The ways we occupy ourselves nowadays

As I was flipping through the Sunday papers the other day - through the supermarket fliers and other parts that make me feel efficient and decisive because I zip through them in no time - my eye fell on an ad in The Boston Globe for "hawkers."

To be more specific: The Globe was advertising for "Independent Contractor Newspaper Hawkers ... to sell Daily and Sunday editions" of the paper.

Hawkers? Now there's a job title right out of Dickens - if not Samuel Johnson or even Shakespeare. I half expected to see an

ad for "fishwives" or maybe "bootblacks" the next column over. But "hawkers" is an equal- opportunity, common-gender noun. Both sexes may apply. And "Independent Contractor" makes for a modern touch. Hmm.... Did Horatio Alger's intrepid newsboys ever think of themselves as independent contractors?

Whatever - "hawkers" got the wheels turning about how job titles reflect both the constants and the changes of the world of work. Teachers, nurses, accountants, engineers, managers were in demand. But so was a "Chief Officer for Diversity and Equity" for a major university. A local locksmith company was seeking a "locksmith/access control salesperson." Think of all the people who come and go at their workplaces to the sound of a beeping access card, rather than a nod from the doorman or receptionist or the guy in the guardhouse. All those "access systems" have to be sold. These are not your father's classifieds.

My favorite was an ad from a local eatery advertising for a "doughnut finisher." Actually, a little research revealed that this is a significant player in the making of doughnuts, but a lot of us will tend to think of a doughnut finisher as the one who, when anyone brings a dozen into the office, can be counted on to eat the last one.

An ad from a landscape design firm introduced me to the concept of "hardscape," a term used to refer to rocks, bricks, flagstones, etc., as distinct from "softscape," or actual plants.

I have to admire "ultrasonographer," one who operates an ultrasound machine, as an example of good coinage. Modeled on "photographer" and similar terms, it combines Latin and Greek elements and ends with the Anglo-Saxon "er" that indicates a "doer."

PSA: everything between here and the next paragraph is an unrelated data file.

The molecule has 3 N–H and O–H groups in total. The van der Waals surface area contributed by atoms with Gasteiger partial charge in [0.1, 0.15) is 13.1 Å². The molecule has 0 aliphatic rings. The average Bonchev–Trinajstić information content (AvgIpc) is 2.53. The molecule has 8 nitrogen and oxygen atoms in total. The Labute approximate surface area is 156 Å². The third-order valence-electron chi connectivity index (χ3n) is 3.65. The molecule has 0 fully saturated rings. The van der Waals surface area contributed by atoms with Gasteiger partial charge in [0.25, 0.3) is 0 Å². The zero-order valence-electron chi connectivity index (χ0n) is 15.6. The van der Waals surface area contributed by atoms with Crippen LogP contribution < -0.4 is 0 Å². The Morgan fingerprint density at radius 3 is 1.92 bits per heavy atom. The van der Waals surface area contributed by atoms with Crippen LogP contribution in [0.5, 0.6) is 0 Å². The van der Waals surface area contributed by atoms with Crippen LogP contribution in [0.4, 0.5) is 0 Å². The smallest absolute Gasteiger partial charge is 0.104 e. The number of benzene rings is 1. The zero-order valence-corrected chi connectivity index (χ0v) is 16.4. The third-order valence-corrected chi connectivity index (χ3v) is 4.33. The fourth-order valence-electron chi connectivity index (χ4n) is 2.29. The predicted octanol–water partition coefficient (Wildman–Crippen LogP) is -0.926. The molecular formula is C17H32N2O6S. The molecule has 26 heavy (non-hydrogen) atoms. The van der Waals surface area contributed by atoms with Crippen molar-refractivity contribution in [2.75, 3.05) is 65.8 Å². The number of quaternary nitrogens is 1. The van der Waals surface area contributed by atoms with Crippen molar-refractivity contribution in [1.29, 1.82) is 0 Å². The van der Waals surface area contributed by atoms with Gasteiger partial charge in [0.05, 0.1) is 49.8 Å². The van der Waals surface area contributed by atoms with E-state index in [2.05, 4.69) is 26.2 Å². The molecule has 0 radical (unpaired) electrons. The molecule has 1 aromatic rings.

Another occupation with a nifty-sounding Greek-derived name that I can't resist mentioning is "dendrochronology." Not that the want ads are full of openings in the field. To oversimplify, dendrochronologists, numbering about 1,000 worldwide, count tree rings, and this helps them date pieces of wood to specific years.

When a painting that might be the only extant portrait made of William Shakespeare in his lifetime surfaced in Ontario a few years back, dendrochronologist Peter Klein found that the painting was on oak from a Baltic forest dating from 1597. His finding helped make the (still unproven) case for the portrait's authenticity.

If the help-wanted ads tell us something about the world of work today, individual surnames often reflect the world of work of a few centuries ago. Miller, Baker, Carpenter, Taylor, and Weaver live on both as surnames and as occupations, but where is Mr. Programmer, or Ms. Consultant, or perhaps the Litigator family?

If modern occupations were to take hold as surnames, can you imagine a wedding invitation of the year, say, 2205: "Mr. Jonathan SystemsAnalyst and Ms. Hillary EventsManager request the honour of your presence at the wedding of their daughter..."?

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